A study of China's economic development in light of political and social objectives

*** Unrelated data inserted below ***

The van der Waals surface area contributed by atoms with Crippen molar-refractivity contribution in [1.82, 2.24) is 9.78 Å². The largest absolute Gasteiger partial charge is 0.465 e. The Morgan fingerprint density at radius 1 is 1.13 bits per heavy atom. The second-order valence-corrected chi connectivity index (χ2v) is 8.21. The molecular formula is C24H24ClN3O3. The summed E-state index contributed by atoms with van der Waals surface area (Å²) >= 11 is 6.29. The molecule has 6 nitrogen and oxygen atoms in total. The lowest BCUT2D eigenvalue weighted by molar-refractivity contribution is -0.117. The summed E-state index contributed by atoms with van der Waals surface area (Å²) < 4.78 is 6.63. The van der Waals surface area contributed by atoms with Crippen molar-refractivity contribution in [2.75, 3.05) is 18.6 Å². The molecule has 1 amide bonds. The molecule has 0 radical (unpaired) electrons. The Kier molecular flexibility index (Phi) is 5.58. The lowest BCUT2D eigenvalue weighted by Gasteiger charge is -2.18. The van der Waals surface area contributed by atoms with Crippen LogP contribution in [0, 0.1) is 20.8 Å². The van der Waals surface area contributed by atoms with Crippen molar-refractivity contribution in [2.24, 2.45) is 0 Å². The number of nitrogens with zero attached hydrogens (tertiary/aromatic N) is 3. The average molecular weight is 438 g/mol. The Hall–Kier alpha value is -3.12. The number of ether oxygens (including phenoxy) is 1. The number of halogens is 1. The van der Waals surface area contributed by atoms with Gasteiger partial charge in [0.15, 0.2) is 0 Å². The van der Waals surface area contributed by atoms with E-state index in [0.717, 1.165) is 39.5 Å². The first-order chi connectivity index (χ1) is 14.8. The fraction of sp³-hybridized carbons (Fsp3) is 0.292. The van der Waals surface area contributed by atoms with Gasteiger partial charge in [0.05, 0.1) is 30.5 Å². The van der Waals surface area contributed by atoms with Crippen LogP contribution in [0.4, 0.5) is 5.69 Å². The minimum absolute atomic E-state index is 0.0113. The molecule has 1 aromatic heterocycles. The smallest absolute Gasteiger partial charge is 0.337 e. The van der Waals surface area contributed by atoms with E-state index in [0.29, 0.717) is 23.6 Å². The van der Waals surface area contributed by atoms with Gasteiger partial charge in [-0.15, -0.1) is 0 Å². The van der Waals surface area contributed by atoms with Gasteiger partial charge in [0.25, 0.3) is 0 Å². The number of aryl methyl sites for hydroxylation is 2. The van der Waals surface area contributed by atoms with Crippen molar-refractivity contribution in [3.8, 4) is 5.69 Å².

In this book, Alexander Eckstein turns his years of research and investigation to the task of exploring one of the most significant economic developments of the twentieth century: China's task of modernization and industrialization in the context of a socialist system. Eckstein asserts that China's economic development since 1949 can be best understood by centering it on the continuous confrontation of the country's Communist Ideology with its often harsh economic realities. Through analysis of this conflict, the tensions and its products, one might better understand how other countries might struggle—and whether they succeed or not—in developing as well. China's Economic Development is divided into six parts. Part I provides an overview of China's development problems, policies, and performance during the 1950’s and 60’s. Part II develops a framework for the analysis of scarcity and ideology, while Part III probes into China's economic heritage. Parts IV and V examine in turn the interplay of scarcity and ideology in conditioning China's development strategies, patterns of economic growth, and economic fluctuations since 1949.